The cupboard, known as Hamburger Schapp, is not necessarily, as the name implies, made in Hamburg. This type of furniture was produced throughout the region along the Baltic coast between Lübeck and Dantzig. The name only refers to the shape of the cupboard. A Hamburger Schapp has a rectangular horizontal cornice. The Dantziger Schapp, on the other hand, has a rectangular stepped cornice, while the Lübecker version can be recognised by its shaped arched cornice. (Heinrich Kreisel/Georg Himmelheber, Die Kunst des Deutschen Möbels, München, 1968, Volume 1, p.230).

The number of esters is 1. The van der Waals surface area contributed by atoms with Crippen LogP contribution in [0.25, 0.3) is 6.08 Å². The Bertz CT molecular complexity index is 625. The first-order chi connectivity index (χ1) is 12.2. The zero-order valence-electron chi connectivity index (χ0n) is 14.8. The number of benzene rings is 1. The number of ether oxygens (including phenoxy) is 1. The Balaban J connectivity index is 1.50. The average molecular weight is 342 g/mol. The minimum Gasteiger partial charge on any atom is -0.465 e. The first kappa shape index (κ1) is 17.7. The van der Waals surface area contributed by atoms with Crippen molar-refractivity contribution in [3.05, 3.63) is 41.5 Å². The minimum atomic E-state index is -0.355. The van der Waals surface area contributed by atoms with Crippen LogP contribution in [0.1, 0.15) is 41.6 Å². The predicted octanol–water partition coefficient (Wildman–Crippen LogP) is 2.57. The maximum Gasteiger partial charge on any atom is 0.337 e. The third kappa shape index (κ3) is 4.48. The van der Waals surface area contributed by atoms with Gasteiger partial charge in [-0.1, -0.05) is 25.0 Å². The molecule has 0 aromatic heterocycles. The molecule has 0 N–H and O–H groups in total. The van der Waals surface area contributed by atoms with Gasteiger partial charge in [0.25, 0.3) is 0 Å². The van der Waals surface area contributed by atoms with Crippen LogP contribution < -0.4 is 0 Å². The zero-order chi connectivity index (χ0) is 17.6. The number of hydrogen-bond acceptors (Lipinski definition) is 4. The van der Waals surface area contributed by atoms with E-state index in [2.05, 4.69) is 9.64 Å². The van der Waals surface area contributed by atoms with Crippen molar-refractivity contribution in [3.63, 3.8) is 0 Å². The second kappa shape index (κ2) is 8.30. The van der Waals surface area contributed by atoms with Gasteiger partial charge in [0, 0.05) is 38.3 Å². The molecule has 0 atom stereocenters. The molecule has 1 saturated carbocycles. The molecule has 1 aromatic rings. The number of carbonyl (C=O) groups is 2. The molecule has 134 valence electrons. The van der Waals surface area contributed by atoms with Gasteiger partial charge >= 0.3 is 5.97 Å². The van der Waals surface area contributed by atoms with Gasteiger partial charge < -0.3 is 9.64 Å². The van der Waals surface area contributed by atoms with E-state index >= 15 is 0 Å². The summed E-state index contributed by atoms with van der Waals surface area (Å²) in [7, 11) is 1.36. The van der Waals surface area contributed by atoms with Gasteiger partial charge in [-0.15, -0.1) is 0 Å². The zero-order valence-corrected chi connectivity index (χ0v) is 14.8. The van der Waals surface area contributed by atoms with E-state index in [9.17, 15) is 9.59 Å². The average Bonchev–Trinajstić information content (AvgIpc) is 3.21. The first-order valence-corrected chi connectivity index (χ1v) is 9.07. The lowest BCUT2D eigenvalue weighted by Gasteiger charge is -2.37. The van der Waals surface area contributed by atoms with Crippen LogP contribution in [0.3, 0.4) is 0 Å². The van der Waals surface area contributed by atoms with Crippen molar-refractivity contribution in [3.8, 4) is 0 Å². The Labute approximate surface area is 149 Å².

The name Hamburger Schapp was already in use at the beginning of the 18th century. Johann Christian Senkeisen gave an accurate description of this type of cupboard in his book Leipziger Architektur-, Kunst-, und Seulenbuch, published by Christoph Friedrich Rumpffen circa 1707 in Leipzig.
These cupboards were generally placed in the hall of prosperous merchants' houses in northern Germany as the exeptional size of these cupboards meant that they were too large for even the most magnificant reception rooms of German townhouses (Wolfram Koeppe, Die Lemmers-Danforth-Sammlung Wetzlar, Heidelberg, 1992, p.164).
The offered Hamburger Schapp is related to one in the collection of the Landesmuseum in Oldenburg, Germany. (Heinrich Kreisel/Georg Himmelheber, ibid, fig. 506.)